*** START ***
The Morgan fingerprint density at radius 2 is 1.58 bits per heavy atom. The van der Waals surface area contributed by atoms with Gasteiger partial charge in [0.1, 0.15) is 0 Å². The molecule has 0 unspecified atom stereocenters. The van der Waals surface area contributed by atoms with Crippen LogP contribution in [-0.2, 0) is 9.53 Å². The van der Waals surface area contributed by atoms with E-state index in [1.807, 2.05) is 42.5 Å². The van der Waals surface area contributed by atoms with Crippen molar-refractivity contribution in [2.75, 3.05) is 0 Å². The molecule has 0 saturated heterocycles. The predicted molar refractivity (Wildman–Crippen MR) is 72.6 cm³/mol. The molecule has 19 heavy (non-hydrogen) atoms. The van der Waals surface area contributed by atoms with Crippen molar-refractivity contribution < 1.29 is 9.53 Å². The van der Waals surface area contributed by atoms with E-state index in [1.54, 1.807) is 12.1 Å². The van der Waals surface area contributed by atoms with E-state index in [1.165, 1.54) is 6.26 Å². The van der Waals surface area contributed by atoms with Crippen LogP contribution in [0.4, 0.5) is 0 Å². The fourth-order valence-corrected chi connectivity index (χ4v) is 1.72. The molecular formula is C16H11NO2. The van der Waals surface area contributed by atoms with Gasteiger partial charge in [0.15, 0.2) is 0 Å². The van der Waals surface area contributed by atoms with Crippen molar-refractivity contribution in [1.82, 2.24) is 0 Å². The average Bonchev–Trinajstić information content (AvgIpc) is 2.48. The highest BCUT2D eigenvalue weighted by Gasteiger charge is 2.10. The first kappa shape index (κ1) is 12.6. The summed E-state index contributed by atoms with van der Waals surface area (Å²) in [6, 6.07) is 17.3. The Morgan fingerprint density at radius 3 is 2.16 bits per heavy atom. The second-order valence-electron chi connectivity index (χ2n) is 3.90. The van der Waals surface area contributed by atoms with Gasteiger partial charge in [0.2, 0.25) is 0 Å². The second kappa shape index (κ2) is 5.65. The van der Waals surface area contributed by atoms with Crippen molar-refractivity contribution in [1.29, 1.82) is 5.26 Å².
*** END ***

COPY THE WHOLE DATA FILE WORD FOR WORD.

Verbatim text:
The Morgan fingerprint density at radius 2 is 1.58 bits per heavy atom. The van der Waals surface area contributed by atoms with Gasteiger partial charge in [0.1, 0.15) is 0 Å². The molecule has 0 unspecified atom stereocenters. The van der Waals surface area contributed by atoms with Crippen LogP contribution in [-0.2, 0) is 9.53 Å². The van der Waals surface area contributed by atoms with E-state index in [1.807, 2.05) is 42.5 Å². The van der Waals surface area contributed by atoms with Crippen molar-refractivity contribution in [2.75, 3.05) is 0 Å². The molecule has 0 saturated heterocycles. The predicted molar refractivity (Wildman–Crippen MR) is 72.6 cm³/mol. The molecule has 19 heavy (non-hydrogen) atoms. The van der Waals surface area contributed by atoms with Crippen molar-refractivity contribution < 1.29 is 9.53 Å². The van der Waals surface area contributed by atoms with E-state index in [1.54, 1.807) is 12.1 Å². The van der Waals surface area contributed by atoms with E-state index in [1.165, 1.54) is 6.26 Å². The van der Waals surface area contributed by atoms with Crippen LogP contribution in [0.4, 0.5) is 0 Å². The fourth-order valence-corrected chi connectivity index (χ4v) is 1.72. The molecular formula is C16H11NO2. The van der Waals surface area contributed by atoms with Gasteiger partial charge in [0.15, 0.2) is 0 Å². The van der Waals surface area contributed by atoms with Crippen molar-refractivity contribution in [1.82, 2.24) is 0 Å². The average Bonchev–Trinajstić information content (AvgIpc) is 2.48. The highest BCUT2D eigenvalue weighted by Gasteiger charge is 2.10. The first kappa shape index (κ1) is 12.6. The summed E-state index contributed by atoms with van der Waals surface area (Å²) in [6, 6.07) is 17.3. The Morgan fingerprint density at radius 3 is 2.16 bits per heavy atom. The second-order valence-electron chi connectivity index (χ2n) is 3.90. The van der Waals surface area contributed by atoms with Gasteiger partial charge in [0.2, 0.25) is 0 Å². The second kappa shape index (κ2) is 5.65. The van der Waals surface area contributed by atoms with Crippen molar-refractivity contribution in [1.29, 1.82) is 5.26 Å².